Who will Gord choose to be in charge here?

Who will Gord choose to be in charge here?

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    David Herdson checks out the runners for the Foreign Secretary job?

With Blair as prime minister, being foreign secretary has been something of a thankless task for Cook, and especially Straw and Beckett – he’s done most of the work himself. After he stands down, the Foreign Office must look a more attractive post to cabinet ministers than it does now, and perhaps more attractive than the Treasury should Brown make the move from No 11 to No 10.

While there are markets for next Labour leader and next chancellor, there’s none for next foreign secretary. That’s a bit of a shame as it’s far more open than either of the two posts where people can bet, though the probable scale of the market would be pretty small.

If one did exist, who would the candidates be, and what would be their approximate odds? This seems like a question worth asking, especially given the relative inexperience in foreign affairs of Gordon Brown and so the likely increase in the importance of the job.

For me, this is (at the moment) a purely hypothetical exercise, but I hope an interesting one. Here are my suggestions on the options:

Hilary Benn: 7/2 fav
He seems well regarded, has done a good if unspectacular job as International Development Secretary, and could well be deputy leader when the decision has to be made, giving him a strong political base.

Jack Straw: 9/2
Did a reasonably good job in very difficult circumstances last time. Gordon Brown’s campaign manager, so presumably in line for a promotion in the likely event of a Brown win. The Iraq experience counts against him though.

Douglas Alexander: 6/1
A key Brownite with experience in the Foreign Office. Has coped as well as anyone at Transport and should be a serious contender for a promotion in a Brown government. If the SNP win the Scottish elections, his position as Secretary of State for Scotland won’t help him

Margaret Beckett: 9/1
The ultimate Labour survivor – can she do it one last time? Beckett’s hardly been a triumphant success as Foreign Secretary, but the she wasn’t that at DEFRA either and got promoted. They say that possession is nine-tenths of the law and she is the one in post. She’s also a woman in a cabinet where female talent is short on the ground.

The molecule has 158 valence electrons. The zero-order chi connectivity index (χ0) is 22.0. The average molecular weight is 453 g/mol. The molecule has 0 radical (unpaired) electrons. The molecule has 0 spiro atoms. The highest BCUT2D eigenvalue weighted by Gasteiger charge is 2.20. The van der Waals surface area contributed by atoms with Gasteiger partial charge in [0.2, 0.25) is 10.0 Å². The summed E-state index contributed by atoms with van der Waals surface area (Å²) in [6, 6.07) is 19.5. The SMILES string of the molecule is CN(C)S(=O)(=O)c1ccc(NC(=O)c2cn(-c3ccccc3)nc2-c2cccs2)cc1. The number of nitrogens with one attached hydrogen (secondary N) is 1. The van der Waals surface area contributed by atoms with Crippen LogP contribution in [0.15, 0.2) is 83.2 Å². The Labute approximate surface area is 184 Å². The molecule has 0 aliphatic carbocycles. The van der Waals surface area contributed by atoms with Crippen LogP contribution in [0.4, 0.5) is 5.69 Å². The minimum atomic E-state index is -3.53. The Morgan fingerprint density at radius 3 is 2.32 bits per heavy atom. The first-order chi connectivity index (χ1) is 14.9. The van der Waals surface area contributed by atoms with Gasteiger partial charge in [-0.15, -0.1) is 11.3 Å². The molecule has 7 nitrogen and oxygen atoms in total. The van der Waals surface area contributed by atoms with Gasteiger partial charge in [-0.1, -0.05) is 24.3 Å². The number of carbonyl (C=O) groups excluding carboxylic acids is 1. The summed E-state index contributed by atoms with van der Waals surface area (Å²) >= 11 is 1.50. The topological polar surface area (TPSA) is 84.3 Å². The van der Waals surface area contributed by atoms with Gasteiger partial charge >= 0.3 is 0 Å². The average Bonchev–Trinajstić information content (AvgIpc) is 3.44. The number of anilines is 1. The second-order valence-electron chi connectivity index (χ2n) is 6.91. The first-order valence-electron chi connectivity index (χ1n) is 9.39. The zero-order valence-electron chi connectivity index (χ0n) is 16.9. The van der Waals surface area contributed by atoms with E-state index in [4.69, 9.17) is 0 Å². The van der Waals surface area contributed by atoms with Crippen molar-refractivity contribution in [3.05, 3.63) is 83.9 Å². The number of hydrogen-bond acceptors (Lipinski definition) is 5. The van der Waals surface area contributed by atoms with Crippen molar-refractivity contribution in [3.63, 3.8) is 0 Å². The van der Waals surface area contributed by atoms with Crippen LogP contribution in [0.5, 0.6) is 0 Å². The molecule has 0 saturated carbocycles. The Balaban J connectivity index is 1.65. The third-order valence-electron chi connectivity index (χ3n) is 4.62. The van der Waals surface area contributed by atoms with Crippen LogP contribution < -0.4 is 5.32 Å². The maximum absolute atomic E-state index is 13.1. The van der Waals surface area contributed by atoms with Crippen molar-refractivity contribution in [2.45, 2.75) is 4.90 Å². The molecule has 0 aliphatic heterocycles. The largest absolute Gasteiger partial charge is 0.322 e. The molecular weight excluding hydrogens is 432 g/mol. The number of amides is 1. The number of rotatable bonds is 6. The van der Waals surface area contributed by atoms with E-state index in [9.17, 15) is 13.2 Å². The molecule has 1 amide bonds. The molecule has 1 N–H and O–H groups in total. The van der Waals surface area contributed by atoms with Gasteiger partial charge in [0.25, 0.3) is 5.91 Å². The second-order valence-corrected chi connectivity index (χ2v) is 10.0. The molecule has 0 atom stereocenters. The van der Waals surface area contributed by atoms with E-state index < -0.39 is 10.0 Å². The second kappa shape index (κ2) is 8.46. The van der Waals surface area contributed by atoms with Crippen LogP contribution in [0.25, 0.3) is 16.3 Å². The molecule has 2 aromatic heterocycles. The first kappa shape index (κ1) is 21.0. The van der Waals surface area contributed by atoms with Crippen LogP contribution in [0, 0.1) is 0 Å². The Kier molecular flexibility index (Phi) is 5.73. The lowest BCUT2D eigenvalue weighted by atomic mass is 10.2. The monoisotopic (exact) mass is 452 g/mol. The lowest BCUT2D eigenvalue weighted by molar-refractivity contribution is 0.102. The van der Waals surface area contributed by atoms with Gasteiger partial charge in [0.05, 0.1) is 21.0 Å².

Alistair Darling: 12/1
Another Brownite and tipped as more likely to go to the Treasury but if he doesn’t, he could be a contender to replace Beckett. One of the survivors of the 1997 cabinet, a competent minister in his various departments and safe pair of hands.

David Miliband: 20/1
If he does stand and performs well, he’ll have to be rewarded; if he’s persuaded out of standing, he might get something in return. Very inexperienced, but building his own following in the party.

Alan Johnson: 20/1
Relatively popular and a possible deputy leader come July, an outside bet but not a far from impossible one. And Labour’s best ever foreign secretary was a former union boss.

Peter Hain: 25/1
If Northern Ireland is still up and running in July, it will be a major feather in his cap and he’ll have proved that he can do all the skills necessary to be Foreign Secretary. But it might be a high risk appointment given other questions he’s had in Northern Ireland.

Des Browne: 25/1
Before the last month, would have been a serious contender but the Iranian captives issue has damaged him badly. Still, that will be two months in the past by the time the decision has to be made and he is a Brownite in an office that’s good training for Foreign Secretary.

John Hutton: 50/1
Who knows? He’s in the cabinet and isn’t attracting adverse publicity.

Tony Blair: 66/1
He wouldn’t be the first ex-PM to serve as Foreign Secretary and in the unlikely event that he wanted to stay at the top table it’s just about the only post he could possibly be offered or accept. If Brown fails to become PM, this scenario might just make sense.

Ed Balls: 150/1
As close to Brown as anyone, but this would be the wrong man in the wrong place

Ming Campbell: 150/1
Might Gordon spring a surprise and go for a coalition straight away?

Patricia Hewett, Ruth Kelly, Hazel Blears, Neil Kinnock: all 200/1
Three useless cabinet ministers and an ex-leader in the lords. Kinnock at least has some experience after Brussels, and would be (fractionally) more qualified than the other two.

David Herdson is a regular contributor to PBC

Note from Mike Smithson. Is there anybody who could give us an informed briefing on the Irish election. Please email me.

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